Giving Thanks for the Right to Retail

Sam Karnick Heartland Institute
Published November 20, 2013

Retail stores are opening even earlier than usual for their annual Black Friday sales this year, in an intensifying competition for scarce consumer dollars. Big retailers such as Target, Kohl’s, Macy’s, Best Buy, Sears, and Toys R Us will open Thursday night and feature “doorbuster” bargains to lure tryptophan-laden customers into their emporia (if they can fit through the doors). It’s certainly understandable: Online stores are open all day, every day, and this year’s gap between Thanksgiving and Christmas Day is six days shorter than usual.

Although it may appear unseemly, such competition is inevitable if people are free to choose how and when to shop. People nostalgic for simpler times, however, are publicly complaining about the stores being open, arguing the lure of short-term bargains intrudes on their family time. Many have protested outside retail outlets.

Sensing an irresistible opportunity for political posturing, an Ohio Democrat state representative says he wants to combat the practice by forcing retailers to pay their workers triple on ThanksgivingLos Angeles Times columnist goes even further, arguing, “We need a federal blue law, making it against the law to open on Sundays and certain holidays.” Presumably he believes this War on Shopping will be more successful than the War on Poverty and the Iraq and Afghan wars.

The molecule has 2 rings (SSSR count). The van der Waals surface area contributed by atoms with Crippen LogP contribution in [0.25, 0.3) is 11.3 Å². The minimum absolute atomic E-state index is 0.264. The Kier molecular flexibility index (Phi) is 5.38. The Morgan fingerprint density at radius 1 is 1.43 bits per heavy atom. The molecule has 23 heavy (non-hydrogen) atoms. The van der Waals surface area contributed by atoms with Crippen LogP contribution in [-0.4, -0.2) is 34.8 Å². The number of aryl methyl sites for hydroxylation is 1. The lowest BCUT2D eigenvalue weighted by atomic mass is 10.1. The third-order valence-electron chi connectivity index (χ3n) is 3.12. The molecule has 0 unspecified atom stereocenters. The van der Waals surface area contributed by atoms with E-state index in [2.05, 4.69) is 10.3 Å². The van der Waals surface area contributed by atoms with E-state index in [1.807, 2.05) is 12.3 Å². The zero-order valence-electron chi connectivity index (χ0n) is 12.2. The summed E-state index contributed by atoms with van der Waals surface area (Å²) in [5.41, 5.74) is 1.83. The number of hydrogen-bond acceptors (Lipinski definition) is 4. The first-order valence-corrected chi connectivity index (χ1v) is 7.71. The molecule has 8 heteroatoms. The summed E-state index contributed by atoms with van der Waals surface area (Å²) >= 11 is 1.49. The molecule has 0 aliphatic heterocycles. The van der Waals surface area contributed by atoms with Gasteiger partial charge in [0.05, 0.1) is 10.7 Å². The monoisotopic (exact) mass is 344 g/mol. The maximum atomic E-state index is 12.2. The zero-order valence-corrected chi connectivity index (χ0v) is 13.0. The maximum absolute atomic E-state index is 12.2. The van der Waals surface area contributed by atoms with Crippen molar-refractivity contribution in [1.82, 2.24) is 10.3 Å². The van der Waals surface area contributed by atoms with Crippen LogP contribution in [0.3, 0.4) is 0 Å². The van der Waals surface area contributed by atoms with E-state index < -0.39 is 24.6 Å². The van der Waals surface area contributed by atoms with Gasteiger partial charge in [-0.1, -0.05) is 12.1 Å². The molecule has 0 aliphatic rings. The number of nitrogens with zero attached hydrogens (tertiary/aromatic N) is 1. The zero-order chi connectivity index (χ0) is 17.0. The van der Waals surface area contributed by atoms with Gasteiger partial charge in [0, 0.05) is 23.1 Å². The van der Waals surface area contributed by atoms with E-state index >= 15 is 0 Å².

It’s true that stores weren’t open on Thanksgiving in years past, and we stoically endured the adversity with all the stalwart courage this nation of pioneers is known for. It’s also true that the mad rush of people into shopping centers on once-holy days such as Thanksgiving suggests a coarsening of the nation’s culture and a possibly disturbing transformation of people’s values. Much less compelling, however, is the complaint about having to choose between family time and doorbuster sales—anyone who considers that a difficult choice must be enjoying an exceedingly placid existence and ought to toughen up.

Retail workers, by contrast, don’t get any choice in the matter, and one must feel sympathy for them. Nonetheless, sympathy, nostalgia, and a desire to avoid choices are exceedingly poor reasons on which to base laws. It’s important to bear in mind a principle essential to the maintenance of a free society: not everything that isn’t good should be illegal. Regardless of whether people should want to shop on Thanksgiving or retailers should open their stores to them, it’s good that it’s legal for them to do so. That’s what freedom is all about, and I remain thankful for it.